"It is possible for a dog to have been strangled and there be no signs found on the body," Glock said. "I can recall in the last few months I have had this case plus a case of a dog that was on a leash and jumped over a fence and a case of a dog that was at a boarding kennel and somehow jumped up and caught its collar on a piece of wire. All these animals quite obviously died because of some type of strangulation and there were no signs of damage."

When asked if he believed the dog had been strangled, Glock replied, "It's my feeling that I can't find any other cause of death, and you have to go with the history."

"I think the key issue here is that when I read that history, it just seems like this person was either terribly frightened or insensitive or something," Glock said, "and if it offended that many people who were watching, you have to just think that it wasn't done with much judgment and I think that's the biggest argument that anybody has in this case."

The noose -- also known as a loop or bite stick -- is an instrument frequently employed to control an animal. When used correctly, it is a safe and effective method of handling dogs.

"When you use something like a noose -- putting a rope around the neck of a cow that doesn't want to be caught you just have to have judgment that says ‘whoops this animal is getting too much we have to give it some slack.' My point is that an animal control officer is a highly visible occupation and I think a lot of it has to do with selection of individuals and providing training," Glock said.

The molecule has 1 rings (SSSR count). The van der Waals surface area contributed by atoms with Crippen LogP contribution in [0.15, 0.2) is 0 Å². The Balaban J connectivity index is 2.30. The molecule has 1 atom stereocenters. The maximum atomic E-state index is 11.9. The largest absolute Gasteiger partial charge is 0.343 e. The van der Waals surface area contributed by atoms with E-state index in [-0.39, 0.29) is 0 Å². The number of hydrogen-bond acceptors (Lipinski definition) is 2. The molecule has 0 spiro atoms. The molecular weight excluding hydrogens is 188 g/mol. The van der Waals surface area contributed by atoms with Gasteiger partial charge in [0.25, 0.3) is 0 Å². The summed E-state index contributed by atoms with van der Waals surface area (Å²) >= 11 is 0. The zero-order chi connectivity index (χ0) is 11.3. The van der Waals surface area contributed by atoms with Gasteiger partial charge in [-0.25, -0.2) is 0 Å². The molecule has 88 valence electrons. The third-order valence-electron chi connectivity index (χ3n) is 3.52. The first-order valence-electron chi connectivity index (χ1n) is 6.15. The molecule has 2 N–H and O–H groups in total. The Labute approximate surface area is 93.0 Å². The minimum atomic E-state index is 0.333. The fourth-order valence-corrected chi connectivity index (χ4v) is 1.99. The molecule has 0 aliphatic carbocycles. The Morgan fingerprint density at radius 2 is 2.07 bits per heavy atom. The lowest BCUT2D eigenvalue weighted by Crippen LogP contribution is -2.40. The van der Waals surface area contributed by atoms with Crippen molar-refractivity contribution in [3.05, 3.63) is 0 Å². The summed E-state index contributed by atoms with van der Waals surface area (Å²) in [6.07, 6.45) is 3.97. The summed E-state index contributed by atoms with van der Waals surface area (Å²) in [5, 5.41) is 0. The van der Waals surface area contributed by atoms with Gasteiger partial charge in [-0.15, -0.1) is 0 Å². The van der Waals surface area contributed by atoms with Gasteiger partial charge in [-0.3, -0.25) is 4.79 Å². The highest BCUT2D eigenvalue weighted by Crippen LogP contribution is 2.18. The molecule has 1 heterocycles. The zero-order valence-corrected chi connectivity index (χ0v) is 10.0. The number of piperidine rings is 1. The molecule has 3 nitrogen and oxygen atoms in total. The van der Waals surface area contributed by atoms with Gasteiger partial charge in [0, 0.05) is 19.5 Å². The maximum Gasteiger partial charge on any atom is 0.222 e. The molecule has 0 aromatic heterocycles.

Diane Fitzpatrick, Manager of the Payson Humane Society, said that she has used the noose quite often.

"I have used the noose in the three and a half years I've been here quite a bit and have never hurt a dog," Fitzpatrick said. "Never".

But Fitzpatrick said she has seen the noose used incorrectly by county animal control officers.

"I've seen them bring dogs in with their eyes bulging out," Fitzpatrick said.

Pat Boettcher, president of the Humane Society, agrees that misuse of the noose by animal control officers has been an issue in the past.

"We have recommended repeatedly to the county that the person employed be adequately trained on how to use a bite stick," Boettcher said. "It's proper training."

"About three months ago, we had an animal control officer who was noosing a dog in our yard and I had volunteers complain to me that he was too aggressive," Fitzpatrick said. "I asked them to call the head of animal control in Globe, which they did. The supervisor came up and we suggested that they were using this (noose) too aggressively."

Whether a tragic accident or a case of gross negligence, this incident raises questions about the qualification, training and conduct of animal control officers.

"My dog's death has to mean something," Hansen said. "I'm not going to stop fighting until the animal control officers get more training ... I don't want another dog to die unnecessarily."